Today’s interview is with Simon Anholt, one of the world’s leading thinkers and practitioners on ultra-widescale human engagement. His work over the last thirty years has focused on creating and leading new fields that measure, understand and influence attitudes, culture and activity at the global scale.
In 2014 he launched the Good Country, and the Good Country Index: the world’s first study of how much each country on earth contributes to the rest of humanity and to the planet. The Good Country was launched in June during Anholt’s TEDtalk which had one of the fastest growing viewing figures of all time. This started a global discussion about how countries and companies can balance their duty to their own people with their responsibility to the wider world. The Place Brand Observer caught up with Simon Anholt to learn about the second version of the Good Country Index, released last week.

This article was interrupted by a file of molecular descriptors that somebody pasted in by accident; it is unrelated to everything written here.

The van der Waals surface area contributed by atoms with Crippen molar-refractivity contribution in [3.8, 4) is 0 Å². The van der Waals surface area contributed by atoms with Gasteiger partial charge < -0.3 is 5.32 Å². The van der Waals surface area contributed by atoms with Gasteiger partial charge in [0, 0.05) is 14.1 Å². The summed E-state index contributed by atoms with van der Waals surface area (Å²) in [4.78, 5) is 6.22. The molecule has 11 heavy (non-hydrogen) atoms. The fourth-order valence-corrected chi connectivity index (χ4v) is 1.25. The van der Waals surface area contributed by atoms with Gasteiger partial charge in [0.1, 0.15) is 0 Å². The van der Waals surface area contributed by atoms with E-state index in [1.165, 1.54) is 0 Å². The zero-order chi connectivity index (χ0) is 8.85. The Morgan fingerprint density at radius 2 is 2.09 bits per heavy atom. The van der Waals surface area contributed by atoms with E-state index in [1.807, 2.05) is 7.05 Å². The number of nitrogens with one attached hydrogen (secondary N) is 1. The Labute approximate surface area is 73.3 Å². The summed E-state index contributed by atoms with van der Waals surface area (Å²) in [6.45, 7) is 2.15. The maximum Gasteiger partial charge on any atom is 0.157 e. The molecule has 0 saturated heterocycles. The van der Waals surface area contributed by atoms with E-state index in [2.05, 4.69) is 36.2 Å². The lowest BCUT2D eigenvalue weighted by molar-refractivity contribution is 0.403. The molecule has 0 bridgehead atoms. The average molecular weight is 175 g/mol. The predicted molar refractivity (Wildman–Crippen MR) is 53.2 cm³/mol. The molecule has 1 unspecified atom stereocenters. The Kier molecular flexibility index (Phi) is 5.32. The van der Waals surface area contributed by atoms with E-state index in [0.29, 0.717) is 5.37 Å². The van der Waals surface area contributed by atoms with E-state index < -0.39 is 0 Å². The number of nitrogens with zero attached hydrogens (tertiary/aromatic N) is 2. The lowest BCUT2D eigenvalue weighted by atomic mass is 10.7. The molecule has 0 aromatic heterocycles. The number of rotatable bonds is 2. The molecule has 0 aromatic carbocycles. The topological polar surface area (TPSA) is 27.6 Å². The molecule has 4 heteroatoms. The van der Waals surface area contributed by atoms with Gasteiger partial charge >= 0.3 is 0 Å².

- Recent changes regarding ‘good country’ performance;
- Why some countries like Ireland have dropped in their position on the Good Country Index;
- Why some categories presented in the Index are difficult to rank;
- The Global Vote and why it is important.
Simon, which findings surprised you most in the latest edition of the Good Country Index?
No surprises really: I was disappointed that Kenya dropped so far in the overall rankings (from 26th to 93rd), but a certain degree of volatility is unavoidable in this kind of ranking, especially for countries whose external engagements are quite limited. In any case, that fall is just as likely to be the result of the changed methodology of this year’s Good Country Index as any significant change in Kenya’s behavior.
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